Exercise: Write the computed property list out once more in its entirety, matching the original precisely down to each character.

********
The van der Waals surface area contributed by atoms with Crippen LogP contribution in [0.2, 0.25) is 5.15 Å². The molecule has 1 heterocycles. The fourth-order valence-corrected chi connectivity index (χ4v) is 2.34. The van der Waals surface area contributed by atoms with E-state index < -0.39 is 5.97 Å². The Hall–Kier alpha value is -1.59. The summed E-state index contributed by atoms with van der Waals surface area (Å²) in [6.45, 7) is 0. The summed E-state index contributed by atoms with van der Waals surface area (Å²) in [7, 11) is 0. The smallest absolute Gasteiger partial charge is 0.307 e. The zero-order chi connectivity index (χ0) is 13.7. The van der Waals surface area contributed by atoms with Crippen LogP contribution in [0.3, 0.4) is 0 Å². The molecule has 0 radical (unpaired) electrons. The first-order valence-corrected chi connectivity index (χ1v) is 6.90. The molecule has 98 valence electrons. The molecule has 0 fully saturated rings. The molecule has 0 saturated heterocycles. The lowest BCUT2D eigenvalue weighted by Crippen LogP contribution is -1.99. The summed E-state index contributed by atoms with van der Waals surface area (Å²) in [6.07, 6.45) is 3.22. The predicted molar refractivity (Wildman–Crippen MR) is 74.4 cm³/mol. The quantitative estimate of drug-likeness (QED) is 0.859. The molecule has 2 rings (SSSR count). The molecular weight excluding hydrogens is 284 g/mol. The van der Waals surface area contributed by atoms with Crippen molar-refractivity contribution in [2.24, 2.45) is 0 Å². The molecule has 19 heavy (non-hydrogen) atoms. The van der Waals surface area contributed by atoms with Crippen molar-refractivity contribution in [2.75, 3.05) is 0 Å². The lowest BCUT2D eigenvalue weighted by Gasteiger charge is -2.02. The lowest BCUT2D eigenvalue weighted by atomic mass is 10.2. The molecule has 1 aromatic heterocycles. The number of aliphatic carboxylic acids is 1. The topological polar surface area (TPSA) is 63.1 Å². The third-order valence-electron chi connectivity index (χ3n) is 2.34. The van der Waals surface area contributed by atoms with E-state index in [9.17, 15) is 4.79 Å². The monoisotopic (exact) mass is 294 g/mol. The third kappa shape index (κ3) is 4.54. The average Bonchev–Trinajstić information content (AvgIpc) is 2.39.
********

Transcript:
The van der Waals surface area contributed by atoms with Crippen LogP contribution in [0.2, 0.25) is 5.15 Å². The molecule has 1 heterocycles. The fourth-order valence-corrected chi connectivity index (χ4v) is 2.34. The van der Waals surface area contributed by atoms with E-state index < -0.39 is 5.97 Å². The Hall–Kier alpha value is -1.59. The summed E-state index contributed by atoms with van der Waals surface area (Å²) in [6.45, 7) is 0. The summed E-state index contributed by atoms with van der Waals surface area (Å²) in [7, 11) is 0. The smallest absolute Gasteiger partial charge is 0.307 e. The zero-order chi connectivity index (χ0) is 13.7. The van der Waals surface area contributed by atoms with Crippen LogP contribution in [0.3, 0.4) is 0 Å². The molecule has 0 radical (unpaired) electrons. The first-order valence-corrected chi connectivity index (χ1v) is 6.90. The molecule has 98 valence electrons. The molecule has 0 fully saturated rings. The molecule has 0 saturated heterocycles. The lowest BCUT2D eigenvalue weighted by Crippen LogP contribution is -1.99. The summed E-state index contributed by atoms with van der Waals surface area (Å²) in [6.07, 6.45) is 3.22. The predicted molar refractivity (Wildman–Crippen MR) is 74.4 cm³/mol. The quantitative estimate of drug-likeness (QED) is 0.859. The molecule has 2 rings (SSSR count). The molecular weight excluding hydrogens is 284 g/mol. The van der Waals surface area contributed by atoms with Crippen molar-refractivity contribution in [2.24, 2.45) is 0 Å². The molecule has 19 heavy (non-hydrogen) atoms. The van der Waals surface area contributed by atoms with Crippen molar-refractivity contribution in [2.75, 3.05) is 0 Å². The lowest BCUT2D eigenvalue weighted by Gasteiger charge is -2.02. The lowest BCUT2D eigenvalue weighted by atomic mass is 10.2. The molecule has 1 aromatic heterocycles. The number of aliphatic carboxylic acids is 1. The topological polar surface area (TPSA) is 63.1 Å². The third-order valence-electron chi connectivity index (χ3n) is 2.34. The van der Waals surface area contributed by atoms with E-state index in [9.17, 15) is 4.79 Å². The monoisotopic (exact) mass is 294 g/mol. The third kappa shape index (κ3) is 4.54. The average Bonchev–Trinajstić information content (AvgIpc) is 2.39.